We no longer see Darden as one of the most attractive longs in the space as soft traffic and confusing statements from the management team make it difficult to remain behind the stock. We are removing it from our Best Ideas list as of today. Given today's results and conference call, we can no longer defend the long case.
On today’s evidence, we believe that Darden’s shares have further to fall. We adopted a bullish stance on DRI in March having been bearish on the stock since July 2012. The bull case was comprised of two scenarios, either of which was sufficient, in March, to boost the stock considerably from the depressed levels it was trading at. The first was an improving economy, which implied accelerating Knapp Track comps that would most likely imply a sequential acceleration in Darden’s comps. The second was the possibility of an activist emerging to shake up management and take advantage of what we saw as a company whose equity was trading below the value of the sum of its parts. Following the earnings release and conference call today, we believe neither scenario is likely from here. The stock has appreciated handsomely since the lows of the year and we believe that management is entrenched in the company and the fundamental performance of the company suggests that further downward revisions of FY14 earnings are in play. While we have called out the deficit of leadership in Orlando, as well as the activist thesis that we see as attractive to those active in the space, it seems as though change will not be as forthcoming as we previously thought.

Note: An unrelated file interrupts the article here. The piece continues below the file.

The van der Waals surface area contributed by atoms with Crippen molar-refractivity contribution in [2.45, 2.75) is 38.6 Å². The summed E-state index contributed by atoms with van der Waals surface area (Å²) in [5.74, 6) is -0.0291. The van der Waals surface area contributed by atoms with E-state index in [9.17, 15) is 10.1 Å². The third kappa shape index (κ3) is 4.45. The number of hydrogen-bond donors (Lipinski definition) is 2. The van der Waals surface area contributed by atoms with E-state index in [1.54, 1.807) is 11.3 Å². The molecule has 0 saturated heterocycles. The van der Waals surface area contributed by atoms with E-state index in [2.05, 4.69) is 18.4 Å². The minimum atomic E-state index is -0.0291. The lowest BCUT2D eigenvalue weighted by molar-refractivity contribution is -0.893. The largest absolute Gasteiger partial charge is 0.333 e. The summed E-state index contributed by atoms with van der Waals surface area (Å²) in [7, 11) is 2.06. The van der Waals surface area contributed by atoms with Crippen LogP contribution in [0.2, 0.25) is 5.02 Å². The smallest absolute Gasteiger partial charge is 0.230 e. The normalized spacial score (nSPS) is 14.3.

The primary takeaway from the quarter is that traffic trends at Olive Garden and Red Lobster remain soft and management seems to have little in its arsenal to rectify that situation. CEO Clarence Otis stated that traffic is the ultimate measure of brand health and blamed Darden’s weak comps on the macro economy, even offering a U.S. GDP growth estimate for 2013.
The company lowered FY14 EPS growth expectations and Blended “Big Three” same-restaurant sales guidance for the next four quarters.
Big Promises from the Top
Darden’s leadership deficit continues to grow. We were surprised to hear Clarence Otis tout the company’s positive traffic growth on CNBC this morning. While the company did register positive traffic, the traffic comparison was favorable and the two-year average trend at each of the “Big Three” concepts tells a distinctly different tale to what Otis was communicating. The sequential deceleration in two-year average trends in May, despite an easier compare, suggests that the underlying trend weakened into the end of the fiscal year.
Capital Intensity a Key Point
While the capital intensity of Darden’s business model has been decreasing, what is more relevant for a restaurant company is the relationship between capex growth and EBITDA growth. In this instance, we see, below, that Darden’s EBITDA growth is decelerating precipitously. Guiding to higher FY14 cash flow from operations on lower net income is raising the bar too high, in our view.